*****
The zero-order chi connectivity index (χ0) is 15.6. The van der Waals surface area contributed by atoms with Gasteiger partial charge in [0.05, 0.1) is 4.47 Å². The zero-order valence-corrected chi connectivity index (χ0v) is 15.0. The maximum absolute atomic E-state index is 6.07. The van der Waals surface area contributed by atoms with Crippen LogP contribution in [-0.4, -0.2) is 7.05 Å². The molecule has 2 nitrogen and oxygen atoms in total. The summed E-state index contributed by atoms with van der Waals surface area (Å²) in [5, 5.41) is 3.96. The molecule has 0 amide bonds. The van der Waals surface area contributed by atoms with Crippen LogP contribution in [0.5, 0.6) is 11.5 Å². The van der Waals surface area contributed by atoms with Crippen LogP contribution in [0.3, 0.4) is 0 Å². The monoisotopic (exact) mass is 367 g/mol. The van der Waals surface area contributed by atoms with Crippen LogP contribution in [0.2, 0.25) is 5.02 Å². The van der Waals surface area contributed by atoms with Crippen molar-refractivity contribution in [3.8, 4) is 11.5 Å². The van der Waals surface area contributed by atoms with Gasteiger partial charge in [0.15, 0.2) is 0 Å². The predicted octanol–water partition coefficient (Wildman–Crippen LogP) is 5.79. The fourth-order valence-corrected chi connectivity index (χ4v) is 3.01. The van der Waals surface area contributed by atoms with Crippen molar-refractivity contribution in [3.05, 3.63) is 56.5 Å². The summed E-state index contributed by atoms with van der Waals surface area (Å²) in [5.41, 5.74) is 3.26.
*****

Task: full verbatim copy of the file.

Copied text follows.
The zero-order chi connectivity index (χ0) is 15.6. The van der Waals surface area contributed by atoms with Gasteiger partial charge in [0.05, 0.1) is 4.47 Å². The zero-order valence-corrected chi connectivity index (χ0v) is 15.0. The maximum absolute atomic E-state index is 6.07. The van der Waals surface area contributed by atoms with Crippen LogP contribution in [-0.4, -0.2) is 7.05 Å². The molecule has 2 nitrogen and oxygen atoms in total. The summed E-state index contributed by atoms with van der Waals surface area (Å²) in [5, 5.41) is 3.96. The molecule has 0 amide bonds. The van der Waals surface area contributed by atoms with Crippen LogP contribution in [0.5, 0.6) is 11.5 Å². The van der Waals surface area contributed by atoms with Crippen LogP contribution in [0.3, 0.4) is 0 Å². The monoisotopic (exact) mass is 367 g/mol. The van der Waals surface area contributed by atoms with Crippen LogP contribution in [0.2, 0.25) is 5.02 Å². The van der Waals surface area contributed by atoms with Crippen molar-refractivity contribution in [3.8, 4) is 11.5 Å². The van der Waals surface area contributed by atoms with Gasteiger partial charge in [0.15, 0.2) is 0 Å². The predicted octanol–water partition coefficient (Wildman–Crippen LogP) is 5.79. The fourth-order valence-corrected chi connectivity index (χ4v) is 3.01. The van der Waals surface area contributed by atoms with Crippen molar-refractivity contribution in [3.05, 3.63) is 56.5 Å². The summed E-state index contributed by atoms with van der Waals surface area (Å²) in [5.41, 5.74) is 3.26.